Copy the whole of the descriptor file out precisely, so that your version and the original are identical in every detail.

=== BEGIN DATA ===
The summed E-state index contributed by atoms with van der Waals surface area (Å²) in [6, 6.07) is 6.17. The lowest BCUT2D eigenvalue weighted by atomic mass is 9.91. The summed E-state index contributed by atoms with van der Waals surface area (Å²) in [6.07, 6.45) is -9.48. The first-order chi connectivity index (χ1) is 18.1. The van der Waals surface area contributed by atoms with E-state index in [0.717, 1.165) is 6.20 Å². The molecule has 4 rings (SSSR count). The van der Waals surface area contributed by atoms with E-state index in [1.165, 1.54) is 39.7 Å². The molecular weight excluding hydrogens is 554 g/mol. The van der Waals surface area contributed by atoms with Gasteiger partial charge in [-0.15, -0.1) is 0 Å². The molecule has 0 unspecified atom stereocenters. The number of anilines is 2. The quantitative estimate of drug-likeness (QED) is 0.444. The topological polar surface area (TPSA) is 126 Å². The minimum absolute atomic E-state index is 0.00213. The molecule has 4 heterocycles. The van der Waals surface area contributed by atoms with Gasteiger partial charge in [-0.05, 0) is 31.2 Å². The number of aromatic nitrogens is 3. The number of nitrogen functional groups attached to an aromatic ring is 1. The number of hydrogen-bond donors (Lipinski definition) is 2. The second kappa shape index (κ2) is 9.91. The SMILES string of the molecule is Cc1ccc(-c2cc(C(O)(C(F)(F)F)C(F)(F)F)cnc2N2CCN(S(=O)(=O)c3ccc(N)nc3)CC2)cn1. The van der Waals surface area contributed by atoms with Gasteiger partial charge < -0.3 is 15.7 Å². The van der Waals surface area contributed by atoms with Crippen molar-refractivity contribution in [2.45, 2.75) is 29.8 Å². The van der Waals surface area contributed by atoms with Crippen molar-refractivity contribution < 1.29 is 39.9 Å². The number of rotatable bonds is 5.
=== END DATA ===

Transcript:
The summed E-state index contributed by atoms with van der Waals surface area (Å²) in [6, 6.07) is 6.17. The lowest BCUT2D eigenvalue weighted by atomic mass is 9.91. The summed E-state index contributed by atoms with van der Waals surface area (Å²) in [6.07, 6.45) is -9.48. The first-order chi connectivity index (χ1) is 18.1. The van der Waals surface area contributed by atoms with E-state index in [0.717, 1.165) is 6.20 Å². The molecule has 4 rings (SSSR count). The van der Waals surface area contributed by atoms with E-state index in [1.165, 1.54) is 39.7 Å². The molecular weight excluding hydrogens is 554 g/mol. The van der Waals surface area contributed by atoms with Gasteiger partial charge in [-0.15, -0.1) is 0 Å². The molecule has 0 unspecified atom stereocenters. The number of anilines is 2. The quantitative estimate of drug-likeness (QED) is 0.444. The topological polar surface area (TPSA) is 126 Å². The minimum absolute atomic E-state index is 0.00213. The molecule has 4 heterocycles. The van der Waals surface area contributed by atoms with Gasteiger partial charge in [-0.05, 0) is 31.2 Å². The number of aromatic nitrogens is 3. The number of nitrogen functional groups attached to an aromatic ring is 1. The number of hydrogen-bond donors (Lipinski definition) is 2. The second kappa shape index (κ2) is 9.91. The SMILES string of the molecule is Cc1ccc(-c2cc(C(O)(C(F)(F)F)C(F)(F)F)cnc2N2CCN(S(=O)(=O)c3ccc(N)nc3)CC2)cn1. The van der Waals surface area contributed by atoms with Gasteiger partial charge < -0.3 is 15.7 Å². The van der Waals surface area contributed by atoms with Crippen molar-refractivity contribution in [2.45, 2.75) is 29.8 Å². The van der Waals surface area contributed by atoms with Crippen molar-refractivity contribution < 1.29 is 39.9 Å². The number of rotatable bonds is 5.